This Discovery In Panda Communication Could Save The Species, If Scientists Are Correct
A five-year study at the China Conservation and Research Center for the Giant Panda in southwestern Sichuan province may have finally tapped into the mysterious minds of pandas. You know, pandas that are struggling with breeding, whether in captivity and lacking interest or in the wild and struggling with competition? Those pandas. Figuring out what their communication patterns indicate may help scientists assist in getting pandas to start getting busy more often.
The study believes to have deciphered 13 different vocalization patterns in pandas from differing activities such as: fighting, courting and nursing their young, and correlating noises with certain behaviors. This information may help scientists further understand the courting process and child rearing gestures, in a panda population that is in desperate need of reproduction.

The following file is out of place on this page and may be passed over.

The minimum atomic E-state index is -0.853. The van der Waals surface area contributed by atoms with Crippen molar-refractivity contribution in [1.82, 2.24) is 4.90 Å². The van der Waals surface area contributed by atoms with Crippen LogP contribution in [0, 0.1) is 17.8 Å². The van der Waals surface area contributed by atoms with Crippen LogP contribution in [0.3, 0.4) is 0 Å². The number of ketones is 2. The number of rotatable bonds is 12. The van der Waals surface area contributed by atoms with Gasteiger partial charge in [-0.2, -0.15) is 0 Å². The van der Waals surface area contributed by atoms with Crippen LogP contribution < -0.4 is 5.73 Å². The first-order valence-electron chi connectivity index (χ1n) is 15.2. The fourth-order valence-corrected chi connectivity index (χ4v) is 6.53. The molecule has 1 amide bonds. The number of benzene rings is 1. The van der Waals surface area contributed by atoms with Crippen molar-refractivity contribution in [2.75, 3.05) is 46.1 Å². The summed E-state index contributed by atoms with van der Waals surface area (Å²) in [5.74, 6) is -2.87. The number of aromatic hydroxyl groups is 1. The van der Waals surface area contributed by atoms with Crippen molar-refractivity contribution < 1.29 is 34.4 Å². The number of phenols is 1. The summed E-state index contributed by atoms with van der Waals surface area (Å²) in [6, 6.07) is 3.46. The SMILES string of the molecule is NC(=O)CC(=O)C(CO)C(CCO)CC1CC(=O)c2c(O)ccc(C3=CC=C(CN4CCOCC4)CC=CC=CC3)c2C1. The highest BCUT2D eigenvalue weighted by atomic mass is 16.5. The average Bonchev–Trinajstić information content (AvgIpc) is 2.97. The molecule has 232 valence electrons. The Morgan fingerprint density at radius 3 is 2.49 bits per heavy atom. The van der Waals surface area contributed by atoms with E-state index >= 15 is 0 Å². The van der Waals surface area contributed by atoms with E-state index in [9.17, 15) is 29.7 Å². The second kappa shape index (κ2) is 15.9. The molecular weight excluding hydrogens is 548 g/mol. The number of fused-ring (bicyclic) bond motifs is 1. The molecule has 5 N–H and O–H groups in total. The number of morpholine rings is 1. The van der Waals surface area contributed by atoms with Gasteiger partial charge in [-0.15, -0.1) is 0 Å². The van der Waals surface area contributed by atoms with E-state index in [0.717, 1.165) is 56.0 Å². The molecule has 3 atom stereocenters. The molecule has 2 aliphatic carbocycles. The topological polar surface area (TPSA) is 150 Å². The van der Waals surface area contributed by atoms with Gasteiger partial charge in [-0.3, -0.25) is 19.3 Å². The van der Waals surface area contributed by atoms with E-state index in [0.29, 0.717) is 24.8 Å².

Cubs were found to make a wow-wow noise when sad vs. a gee-gee noise when in need of their mothers for feeding. Those sounds may sound a little ambiguous, but it really has been quite a breakthrough. Males reportedly baa like a sheep when looking for a mate. Well, maybe a little more baa-ing is what we need to keep an ear out for in the panda community!
Zhang Hemin, head of the China Conservation and Research Center for the Giant Panda, explained:
"Pandas in the growth process are very similar to humans, they like to be with their mother. It's during this time they also learn to speak. They slowly learn roaring, barking, wailing, screaming and other intense sounds."
There you have it: the key to pandas finally finding their mojo rest within their roaring, barking, wailing and screaming patterns. Now that we understand a few of those, we can help.